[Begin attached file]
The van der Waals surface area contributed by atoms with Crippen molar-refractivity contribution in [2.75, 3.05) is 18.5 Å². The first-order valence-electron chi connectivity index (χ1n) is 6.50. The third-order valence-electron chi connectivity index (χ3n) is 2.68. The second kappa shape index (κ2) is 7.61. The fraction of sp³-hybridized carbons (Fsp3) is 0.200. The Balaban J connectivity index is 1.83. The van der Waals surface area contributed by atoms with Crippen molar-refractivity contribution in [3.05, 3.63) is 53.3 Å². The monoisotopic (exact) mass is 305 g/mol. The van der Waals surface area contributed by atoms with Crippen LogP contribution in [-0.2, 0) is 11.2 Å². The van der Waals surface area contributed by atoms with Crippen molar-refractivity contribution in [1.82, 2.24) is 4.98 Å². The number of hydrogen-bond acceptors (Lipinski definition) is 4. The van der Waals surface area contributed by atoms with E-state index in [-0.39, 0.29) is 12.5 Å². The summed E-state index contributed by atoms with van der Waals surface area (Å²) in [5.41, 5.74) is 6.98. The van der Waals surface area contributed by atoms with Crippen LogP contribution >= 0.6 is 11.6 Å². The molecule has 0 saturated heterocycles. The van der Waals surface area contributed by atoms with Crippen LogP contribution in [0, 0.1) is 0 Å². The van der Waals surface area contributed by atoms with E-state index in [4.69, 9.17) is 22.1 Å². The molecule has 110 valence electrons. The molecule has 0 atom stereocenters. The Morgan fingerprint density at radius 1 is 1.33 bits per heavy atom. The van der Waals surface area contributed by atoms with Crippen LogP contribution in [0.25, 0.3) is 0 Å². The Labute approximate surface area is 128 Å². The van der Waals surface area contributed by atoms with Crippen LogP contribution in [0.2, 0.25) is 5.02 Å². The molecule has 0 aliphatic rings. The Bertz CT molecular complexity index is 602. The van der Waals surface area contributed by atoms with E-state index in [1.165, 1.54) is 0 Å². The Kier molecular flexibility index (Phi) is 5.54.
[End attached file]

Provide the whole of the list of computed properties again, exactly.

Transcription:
The van der Waals surface area contributed by atoms with Crippen molar-refractivity contribution in [2.75, 3.05) is 18.5 Å². The first-order valence-electron chi connectivity index (χ1n) is 6.50. The third-order valence-electron chi connectivity index (χ3n) is 2.68. The second kappa shape index (κ2) is 7.61. The fraction of sp³-hybridized carbons (Fsp3) is 0.200. The Balaban J connectivity index is 1.83. The van der Waals surface area contributed by atoms with Crippen molar-refractivity contribution in [3.05, 3.63) is 53.3 Å². The monoisotopic (exact) mass is 305 g/mol. The van der Waals surface area contributed by atoms with Crippen LogP contribution in [-0.2, 0) is 11.2 Å². The van der Waals surface area contributed by atoms with Crippen molar-refractivity contribution in [1.82, 2.24) is 4.98 Å². The number of hydrogen-bond acceptors (Lipinski definition) is 4. The van der Waals surface area contributed by atoms with E-state index in [-0.39, 0.29) is 12.5 Å². The summed E-state index contributed by atoms with van der Waals surface area (Å²) in [5.41, 5.74) is 6.98. The van der Waals surface area contributed by atoms with Crippen LogP contribution >= 0.6 is 11.6 Å². The molecule has 0 saturated heterocycles. The van der Waals surface area contributed by atoms with Crippen LogP contribution in [0, 0.1) is 0 Å². The van der Waals surface area contributed by atoms with E-state index in [4.69, 9.17) is 22.1 Å². The molecule has 110 valence electrons. The molecule has 0 atom stereocenters. The Morgan fingerprint density at radius 1 is 1.33 bits per heavy atom. The van der Waals surface area contributed by atoms with Crippen LogP contribution in [0.25, 0.3) is 0 Å². The Labute approximate surface area is 128 Å². The van der Waals surface area contributed by atoms with Crippen LogP contribution in [0.2, 0.25) is 5.02 Å². The molecule has 0 aliphatic rings. The Bertz CT molecular complexity index is 602. The van der Waals surface area contributed by atoms with E-state index in [1.165, 1.54) is 0 Å². The Kier molecular flexibility index (Phi) is 5.54.